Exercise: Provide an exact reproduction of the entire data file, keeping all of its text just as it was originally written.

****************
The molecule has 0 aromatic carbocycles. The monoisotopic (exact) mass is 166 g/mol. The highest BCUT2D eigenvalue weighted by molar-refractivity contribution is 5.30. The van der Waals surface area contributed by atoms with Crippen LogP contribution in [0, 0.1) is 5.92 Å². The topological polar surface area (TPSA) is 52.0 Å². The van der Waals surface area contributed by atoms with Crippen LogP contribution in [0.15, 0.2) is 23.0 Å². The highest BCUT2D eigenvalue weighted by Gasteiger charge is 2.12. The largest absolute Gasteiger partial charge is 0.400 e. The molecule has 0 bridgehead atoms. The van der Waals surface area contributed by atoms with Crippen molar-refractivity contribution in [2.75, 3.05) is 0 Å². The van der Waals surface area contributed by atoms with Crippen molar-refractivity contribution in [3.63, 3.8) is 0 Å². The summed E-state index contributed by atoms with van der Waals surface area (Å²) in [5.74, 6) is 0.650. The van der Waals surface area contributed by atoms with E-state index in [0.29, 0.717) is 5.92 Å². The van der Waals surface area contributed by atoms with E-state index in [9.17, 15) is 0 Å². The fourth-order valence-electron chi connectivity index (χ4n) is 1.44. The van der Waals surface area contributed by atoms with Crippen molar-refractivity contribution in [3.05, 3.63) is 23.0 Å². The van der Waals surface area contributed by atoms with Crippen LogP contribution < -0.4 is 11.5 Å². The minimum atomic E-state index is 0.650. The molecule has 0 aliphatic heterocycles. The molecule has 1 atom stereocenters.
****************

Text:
The molecule has 0 aromatic carbocycles. The monoisotopic (exact) mass is 166 g/mol. The highest BCUT2D eigenvalue weighted by molar-refractivity contribution is 5.30. The van der Waals surface area contributed by atoms with Crippen LogP contribution in [0, 0.1) is 5.92 Å². The topological polar surface area (TPSA) is 52.0 Å². The van der Waals surface area contributed by atoms with Crippen LogP contribution in [0.15, 0.2) is 23.0 Å². The highest BCUT2D eigenvalue weighted by Gasteiger charge is 2.12. The largest absolute Gasteiger partial charge is 0.400 e. The molecule has 0 bridgehead atoms. The van der Waals surface area contributed by atoms with Crippen molar-refractivity contribution in [2.75, 3.05) is 0 Å². The van der Waals surface area contributed by atoms with Crippen molar-refractivity contribution in [3.63, 3.8) is 0 Å². The summed E-state index contributed by atoms with van der Waals surface area (Å²) in [5.74, 6) is 0.650. The van der Waals surface area contributed by atoms with E-state index in [0.29, 0.717) is 5.92 Å². The van der Waals surface area contributed by atoms with E-state index in [9.17, 15) is 0 Å². The fourth-order valence-electron chi connectivity index (χ4n) is 1.44. The van der Waals surface area contributed by atoms with Crippen molar-refractivity contribution in [3.05, 3.63) is 23.0 Å². The van der Waals surface area contributed by atoms with Crippen LogP contribution < -0.4 is 11.5 Å². The minimum atomic E-state index is 0.650. The molecule has 0 aliphatic heterocycles. The molecule has 1 atom stereocenters.